Perfect for Storytime: March/April Edition

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I’ve been a bit remiss with my posting lately.  I wish I could promise that I’ll rectify this problem, but the truth is that my updates will most likely become more and more sporadic as Summer Reading draws nearer (and I’ll probably go on a full on hiatus in June and July…you’ve been warned).  But it’s not summer yet, so here are a few books that are perfect for storytime!

orangutangled

Orangutangled by Sudipta Bardhan-Quallen
Published 2/11/14

This wild romp of a book is perfect for any jungle themed storytime!  Two orangutans wake up, craving a snack, in the middle of the night.  They find some delicious mangoes in a tree, but when they reach for them, they lose their balance and the mangoes and monkeys come crashing crashing down and end up orangutangled!  Several other jungle animals attempt to free the primates but end up being orangutangled as well!  The illustrations, rendered in ink, brush, and photoshop, fit well with this silly story that kids will love.

DangerousDangerous by Tim Warnes
Published 3/1/14

This book is short and simple, but would still be wonderful to share in storytime.  Mole loves labeling things, but when he comes across an alligator, he doesn’t know what to label it.  So he labels it many things, such as bumpy and lumpy and dangerous.  The alligator wants to befriend mole (and, believe it or not, his reasons aren’t nefarious), but mole grows angry when the alligator continuously eats all his labels.  In the end, they both apologize and mole gives alligator a new label: friend.  The cartoonish illustrations are awash with bright greens and yellows, and the text is large enough to read easily to a group.  But the best thing about this book is the vocabulary.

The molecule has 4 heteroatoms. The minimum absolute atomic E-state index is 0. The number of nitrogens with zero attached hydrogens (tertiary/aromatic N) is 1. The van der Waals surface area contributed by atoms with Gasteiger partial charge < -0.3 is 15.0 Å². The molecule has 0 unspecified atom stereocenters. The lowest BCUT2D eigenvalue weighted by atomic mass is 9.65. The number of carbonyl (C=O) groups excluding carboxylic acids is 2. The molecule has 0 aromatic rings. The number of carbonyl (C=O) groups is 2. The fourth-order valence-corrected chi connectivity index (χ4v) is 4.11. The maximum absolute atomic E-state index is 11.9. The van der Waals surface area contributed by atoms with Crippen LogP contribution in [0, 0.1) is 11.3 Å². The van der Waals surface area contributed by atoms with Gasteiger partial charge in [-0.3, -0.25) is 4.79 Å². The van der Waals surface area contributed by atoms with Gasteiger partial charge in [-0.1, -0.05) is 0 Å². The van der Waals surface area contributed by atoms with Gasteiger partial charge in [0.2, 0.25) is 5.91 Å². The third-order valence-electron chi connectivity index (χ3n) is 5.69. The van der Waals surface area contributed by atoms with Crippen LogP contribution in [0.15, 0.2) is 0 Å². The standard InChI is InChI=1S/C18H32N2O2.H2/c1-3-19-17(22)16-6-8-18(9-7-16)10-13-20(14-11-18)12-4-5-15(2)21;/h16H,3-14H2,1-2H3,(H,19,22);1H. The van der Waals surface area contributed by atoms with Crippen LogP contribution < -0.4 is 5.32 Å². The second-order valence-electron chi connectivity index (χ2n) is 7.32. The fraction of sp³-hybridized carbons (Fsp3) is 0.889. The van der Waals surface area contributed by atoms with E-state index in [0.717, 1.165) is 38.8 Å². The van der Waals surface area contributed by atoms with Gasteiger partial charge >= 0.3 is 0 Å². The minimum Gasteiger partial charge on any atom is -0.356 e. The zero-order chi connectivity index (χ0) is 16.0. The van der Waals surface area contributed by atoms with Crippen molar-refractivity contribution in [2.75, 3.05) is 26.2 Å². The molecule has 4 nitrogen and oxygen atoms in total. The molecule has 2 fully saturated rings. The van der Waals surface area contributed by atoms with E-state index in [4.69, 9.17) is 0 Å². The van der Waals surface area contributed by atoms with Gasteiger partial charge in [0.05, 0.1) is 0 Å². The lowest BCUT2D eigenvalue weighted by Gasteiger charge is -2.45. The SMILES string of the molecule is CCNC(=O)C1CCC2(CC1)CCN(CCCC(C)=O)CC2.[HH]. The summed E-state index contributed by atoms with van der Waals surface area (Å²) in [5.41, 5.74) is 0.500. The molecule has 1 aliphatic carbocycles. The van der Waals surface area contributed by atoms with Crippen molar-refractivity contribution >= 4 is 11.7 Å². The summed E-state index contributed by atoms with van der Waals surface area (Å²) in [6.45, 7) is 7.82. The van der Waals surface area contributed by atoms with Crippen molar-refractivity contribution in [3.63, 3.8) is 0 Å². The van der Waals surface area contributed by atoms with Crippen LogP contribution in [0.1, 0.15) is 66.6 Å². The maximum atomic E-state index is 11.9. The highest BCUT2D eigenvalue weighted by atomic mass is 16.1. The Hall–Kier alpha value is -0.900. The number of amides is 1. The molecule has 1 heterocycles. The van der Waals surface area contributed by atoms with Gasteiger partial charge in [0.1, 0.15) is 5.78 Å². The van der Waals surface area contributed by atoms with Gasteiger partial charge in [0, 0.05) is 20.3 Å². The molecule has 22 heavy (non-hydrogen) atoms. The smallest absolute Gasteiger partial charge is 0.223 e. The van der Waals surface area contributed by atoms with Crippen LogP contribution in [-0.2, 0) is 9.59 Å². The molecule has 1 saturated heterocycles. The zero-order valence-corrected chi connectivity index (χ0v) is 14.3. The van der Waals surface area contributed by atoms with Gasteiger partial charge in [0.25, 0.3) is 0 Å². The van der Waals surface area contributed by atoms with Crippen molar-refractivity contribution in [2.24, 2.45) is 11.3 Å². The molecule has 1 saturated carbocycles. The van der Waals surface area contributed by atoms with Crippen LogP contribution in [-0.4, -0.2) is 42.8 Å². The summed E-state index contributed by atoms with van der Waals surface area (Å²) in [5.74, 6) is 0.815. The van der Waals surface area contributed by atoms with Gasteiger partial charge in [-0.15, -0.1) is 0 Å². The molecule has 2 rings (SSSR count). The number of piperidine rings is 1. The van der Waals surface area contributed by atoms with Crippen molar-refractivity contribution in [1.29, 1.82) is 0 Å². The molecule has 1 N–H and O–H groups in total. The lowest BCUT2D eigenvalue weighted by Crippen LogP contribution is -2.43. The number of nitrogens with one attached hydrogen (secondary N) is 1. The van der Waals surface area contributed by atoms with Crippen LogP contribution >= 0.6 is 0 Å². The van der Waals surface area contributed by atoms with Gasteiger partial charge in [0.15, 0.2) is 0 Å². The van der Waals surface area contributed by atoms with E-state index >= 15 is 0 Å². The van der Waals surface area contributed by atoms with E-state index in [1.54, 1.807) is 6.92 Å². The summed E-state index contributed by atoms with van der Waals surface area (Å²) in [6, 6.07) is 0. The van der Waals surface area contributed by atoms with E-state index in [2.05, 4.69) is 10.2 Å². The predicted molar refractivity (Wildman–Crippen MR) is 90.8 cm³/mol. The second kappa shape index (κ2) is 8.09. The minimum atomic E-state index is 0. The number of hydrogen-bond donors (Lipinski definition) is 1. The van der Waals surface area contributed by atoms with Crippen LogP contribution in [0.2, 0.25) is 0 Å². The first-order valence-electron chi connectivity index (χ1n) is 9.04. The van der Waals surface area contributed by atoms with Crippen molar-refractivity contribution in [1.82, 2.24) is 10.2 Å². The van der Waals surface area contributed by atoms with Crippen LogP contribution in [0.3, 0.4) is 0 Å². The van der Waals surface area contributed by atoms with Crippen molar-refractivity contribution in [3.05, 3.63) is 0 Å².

the short giraffeThe Short Giraffe by Neil Flory
Published 3/1/14

Boba the baboon wants to take a picture of the tallest animals, the giraffes.  But there’s one tiny problem — Geri the giraffe is much smaller than his friends, and it’s difficult to get him into the shot.  They try stilts, a turtle tower, and even helium, to no avail (but some hilarious pictures result from it).  Finally, a tiny caterpillar suggest that instead of raising Geri up to their heights, the taller giraffes should bend down to Geri’s height.  This works perfectly and the final picture of the giraffes is the best one yet.  The giraffes look a little silly, and the text can’t decide if it wants to rhyme or not, but overall this is a great story to share for a jungle theme, a big and small theme, or a theme about being a little different.

go go go stopGo! Go! Go! Stop! by Charise Mericle Harper
Published 2/25/14

This terrific book combines the concept of stop and go with construction!  One day, little green said a word:  Go!  And the construction trucks woke up and got to work.  But when there’s a little too much go and things get out of hand, little red steps in with a new word:  Stop!  They work together with hilarious results and a bridge gets built.  And just as the cars start to drive over the bridge, little yellow rolls into town.  I bet you can guess little yellow’s word!  This book would work well with any construction, things that go, or movement storytime!

tiny rabbit's big wishTiny Rabbit’s Big Wish by Margarita Engle
Published 3/4/14

Tiny rabbit wants to be big and strong, but the only thing that seems to be big for him are his ears.  However, he soon realizes that his big ears are very useful because they allow him to hear all sorts of things — including a hungry lion.  And his tiny frame is useful too because it allows him to hide from the hungry lion.  The acrylic illustrations are adorable, although I’m not quite sure what forest animals are doing in a jungle animal habitat.  Also, the text in this book is a little bit on the tiny side, which is appropriate for the story but it makes group sharing a tad bit difficult (but not impossible, especially if you practice beforehand).

 

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